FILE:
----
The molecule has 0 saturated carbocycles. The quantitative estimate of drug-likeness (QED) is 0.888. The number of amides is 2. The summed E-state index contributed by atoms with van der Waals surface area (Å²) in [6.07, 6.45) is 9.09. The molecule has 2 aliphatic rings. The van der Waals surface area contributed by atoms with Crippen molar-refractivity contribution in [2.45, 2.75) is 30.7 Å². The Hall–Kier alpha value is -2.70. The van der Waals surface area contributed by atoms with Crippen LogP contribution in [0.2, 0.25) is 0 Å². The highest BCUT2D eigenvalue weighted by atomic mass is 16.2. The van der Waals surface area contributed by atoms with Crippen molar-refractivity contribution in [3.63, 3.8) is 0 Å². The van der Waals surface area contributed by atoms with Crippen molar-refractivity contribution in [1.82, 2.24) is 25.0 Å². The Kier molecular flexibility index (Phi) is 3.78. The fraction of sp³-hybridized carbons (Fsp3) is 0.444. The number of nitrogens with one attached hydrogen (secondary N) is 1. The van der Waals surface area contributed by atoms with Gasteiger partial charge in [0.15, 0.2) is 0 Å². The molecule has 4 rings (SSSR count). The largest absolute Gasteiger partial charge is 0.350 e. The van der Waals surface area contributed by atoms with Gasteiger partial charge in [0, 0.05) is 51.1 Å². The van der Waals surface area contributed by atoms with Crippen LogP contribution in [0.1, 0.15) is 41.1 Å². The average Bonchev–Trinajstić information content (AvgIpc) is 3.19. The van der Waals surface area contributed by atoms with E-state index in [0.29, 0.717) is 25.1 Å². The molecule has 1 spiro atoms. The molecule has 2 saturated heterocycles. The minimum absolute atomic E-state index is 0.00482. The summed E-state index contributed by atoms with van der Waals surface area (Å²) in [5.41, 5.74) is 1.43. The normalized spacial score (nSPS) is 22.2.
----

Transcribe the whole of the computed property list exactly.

The molecule has 0 saturated carbocycles. The quantitative estimate of drug-likeness (QED) is 0.888. The number of amides is 2. The summed E-state index contributed by atoms with van der Waals surface area (Å²) in [6.07, 6.45) is 9.09. The molecule has 2 aliphatic rings. The van der Waals surface area contributed by atoms with Crippen molar-refractivity contribution in [2.45, 2.75) is 30.7 Å². The Hall–Kier alpha value is -2.70. The van der Waals surface area contributed by atoms with Crippen LogP contribution in [0.2, 0.25) is 0 Å². The highest BCUT2D eigenvalue weighted by atomic mass is 16.2. The van der Waals surface area contributed by atoms with Crippen molar-refractivity contribution in [3.63, 3.8) is 0 Å². The van der Waals surface area contributed by atoms with Crippen molar-refractivity contribution in [1.82, 2.24) is 25.0 Å². The Kier molecular flexibility index (Phi) is 3.78. The fraction of sp³-hybridized carbons (Fsp3) is 0.444. The number of nitrogens with one attached hydrogen (secondary N) is 1. The van der Waals surface area contributed by atoms with Gasteiger partial charge in [0.15, 0.2) is 0 Å². The molecule has 4 rings (SSSR count). The largest absolute Gasteiger partial charge is 0.350 e. The van der Waals surface area contributed by atoms with Gasteiger partial charge in [0, 0.05) is 51.1 Å². The van der Waals surface area contributed by atoms with Crippen LogP contribution in [0.1, 0.15) is 41.1 Å². The average Bonchev–Trinajstić information content (AvgIpc) is 3.19. The van der Waals surface area contributed by atoms with E-state index in [0.29, 0.717) is 25.1 Å². The molecule has 1 spiro atoms. The molecule has 2 saturated heterocycles. The minimum absolute atomic E-state index is 0.00482. The summed E-state index contributed by atoms with van der Waals surface area (Å²) in [5.41, 5.74) is 1.43. The normalized spacial score (nSPS) is 22.2.